What Do You Want to Spend More Time Doing?



“Once you make a decision, the universe conspires to make it happen.” — Ralph Waldo Emerson

It was time for me to choose my next job, and I was torn between two paths: the path I knew and the path I didn’t.

If I chose the path I knew, I was told they’d make me rich.  If I chose the other path, I was told, I’d learn a lot and grow.

Immediately in my mind, I chose “growth.”

I live by a principle of “follow the growth.”  It’s always served me well.  It always leads to adventure.  It always expands what I’m capable of.  It always leads to experiences that I didn’t expect, that open new doors and possibilities.

But this choice wasn’t that cut and dry.

I didn’t actually know what I’d be doing on a daily basis in either job.  I only had a high-level idea of what the job was about and both sounded good, with not a lot of downsides, just very different journeys.

I called my mentor and told her my dilemma.

Her question echoed through my mind and cut the fog of my conflicting thoughts I had dancing around in my head:

“What do you want to spend more time doing?”, she asked.

She followed with, “What do you want to spend more time doing each day?”

It caught me by surprise.

I had been focused on the jobs, the pros and the cons of each, and the career trade-offs.   I hadn’t created a clear picture in my mind of how I want to spend my time.

I thought for a moment about what I had been doing.  I was working with bunches of world-class companies to help them change their business with new technology.  Every day I was working with smart people on amazing challenges to find business breakthroughs and leap frog ahead.  I was learning at light speed.

Hmmm … that’s what I wanted more of.

I told her I wanted to do more of what I was already doing.

She said, “Good. Go with the job that will help you do more of that.”

At that instant, all my issues and pre-conceived notions melted away: follow the money or follow the growth, job titles, etc.  Instead, it was self-reflection on what lights my fire and what makes me come alive.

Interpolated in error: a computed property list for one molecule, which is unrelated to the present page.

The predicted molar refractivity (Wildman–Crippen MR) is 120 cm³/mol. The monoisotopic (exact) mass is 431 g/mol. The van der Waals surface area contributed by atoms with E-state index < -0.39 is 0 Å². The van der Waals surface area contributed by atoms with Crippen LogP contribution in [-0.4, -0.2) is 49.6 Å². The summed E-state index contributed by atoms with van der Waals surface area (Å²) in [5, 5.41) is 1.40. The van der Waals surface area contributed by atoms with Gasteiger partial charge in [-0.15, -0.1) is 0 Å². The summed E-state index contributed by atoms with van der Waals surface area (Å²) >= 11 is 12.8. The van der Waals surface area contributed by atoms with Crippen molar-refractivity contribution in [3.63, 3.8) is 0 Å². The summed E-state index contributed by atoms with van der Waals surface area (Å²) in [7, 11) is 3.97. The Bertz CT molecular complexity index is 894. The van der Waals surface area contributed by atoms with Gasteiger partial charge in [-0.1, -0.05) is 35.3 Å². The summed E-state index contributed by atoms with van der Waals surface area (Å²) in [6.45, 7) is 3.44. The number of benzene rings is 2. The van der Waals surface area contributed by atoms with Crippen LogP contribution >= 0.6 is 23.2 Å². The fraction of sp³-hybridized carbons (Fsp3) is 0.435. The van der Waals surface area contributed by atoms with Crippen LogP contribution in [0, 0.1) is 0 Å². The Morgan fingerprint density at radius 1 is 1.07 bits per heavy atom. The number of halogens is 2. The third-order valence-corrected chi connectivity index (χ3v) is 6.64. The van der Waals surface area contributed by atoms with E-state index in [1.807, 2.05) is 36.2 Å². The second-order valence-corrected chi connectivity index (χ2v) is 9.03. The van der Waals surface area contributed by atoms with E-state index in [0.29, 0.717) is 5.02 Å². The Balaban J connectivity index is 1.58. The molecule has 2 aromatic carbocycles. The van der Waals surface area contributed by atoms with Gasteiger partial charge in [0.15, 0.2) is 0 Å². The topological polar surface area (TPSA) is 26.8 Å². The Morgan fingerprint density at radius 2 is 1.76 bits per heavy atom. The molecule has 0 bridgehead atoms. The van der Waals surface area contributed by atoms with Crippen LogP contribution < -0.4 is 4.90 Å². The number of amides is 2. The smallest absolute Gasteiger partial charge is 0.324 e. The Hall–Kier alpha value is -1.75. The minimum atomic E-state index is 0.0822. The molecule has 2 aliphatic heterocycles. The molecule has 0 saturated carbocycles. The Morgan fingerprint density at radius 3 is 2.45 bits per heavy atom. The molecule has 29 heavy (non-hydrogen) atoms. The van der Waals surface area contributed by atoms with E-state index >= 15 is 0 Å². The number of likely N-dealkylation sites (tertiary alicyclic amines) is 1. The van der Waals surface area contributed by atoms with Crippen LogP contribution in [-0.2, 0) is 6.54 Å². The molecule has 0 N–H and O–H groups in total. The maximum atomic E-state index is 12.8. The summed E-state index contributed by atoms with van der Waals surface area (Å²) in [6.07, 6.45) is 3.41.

My North Star that’s with me always, whenever I look for it.

I find that time and again, whenever I get off path, all I have to do is ask that question, and I get back on track.

In the words of Creed (3 Doors Down), it puts me back on solid ground.

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Image by Matt Clark.


  1. JD, we are often afraid to dream of doing what we’d like to spend our time doing. Especially when that particular work is not available. But thinking along those lines takes us closer to what we want. In spite of obstacles, I am grateful to my family who pushed me towards what I wanted, and here I am today. 🙂

    Your post is powerful and inspiring!

    • Beautiful job on following your passion, and what a wonderful thing that your family supported you on your journey!

      And, congratulations on your growth. Obstacles are often the gifts that grow us, as painful as they can be. John Maxwell’s quote always comes to mind:

      “You don’t overcome challenges by making them smaller but by making yourself bigger.”

  2. I agree with your mentor’s advice. In addition, I believe that our interests and our “whys” often lead us to do the things that speak to our unique nature. As to the quote that the universe conspires to make our decisions happen, I’d have to confess I’m a bit of a skeptic: perhaps there’s a deeper meaning within the quote that is not quite apparent to me?

    • Well put.

      Our unique nature is both our challenge and our opportunity. It’s all too easy to go against our own grain, as we continue the ongoing challenge of leveraging our unique twist in all we do.

      I didn’t know Emerson, but I wouldn’t be surprised if he didn’t mean our own internal universe shapes how we see the world around us. In place of obstacles, we see opportunity, and the more we focus on opportunity, the more there seems to be.

      On the science side, when we decide, we do a few powerful things:
      – We activate our reticular activating system (RAS). Our mind gets more resourceful and goes into hunter and gatherer mode for us. It’s the science behind why we get what we focus on. This is why when we get a blue car, suddenly we see everybody with a blue car.
      – Decision gets us into action-taking mode, which gets us out of analysis paralysis (which wears us down)
      – Behind these decisions, we start to form beliefs that support and reinforce our decisions. These empowering beliefs help us squash negative beliefs.

      Our mind can rationalize anything we want. The trick is to make it work for us vs. against us.

  3. I love the opening quote. Choice is a powerful tool! Emerson’s words & your points in the comment immediately above remind me of this from Tony Robbins: Never leave the scene of a decision without taking action.

    This is a poignant, timely post. “What Do You Want to Spend More Time Doing?” is a superb frame as we craft our future–work-wise & otherwise. Thanks, J.D.

    • Tony never ceases to amaze me with his powerful words. That simple phrase just gave me a new mental picture of decision making.

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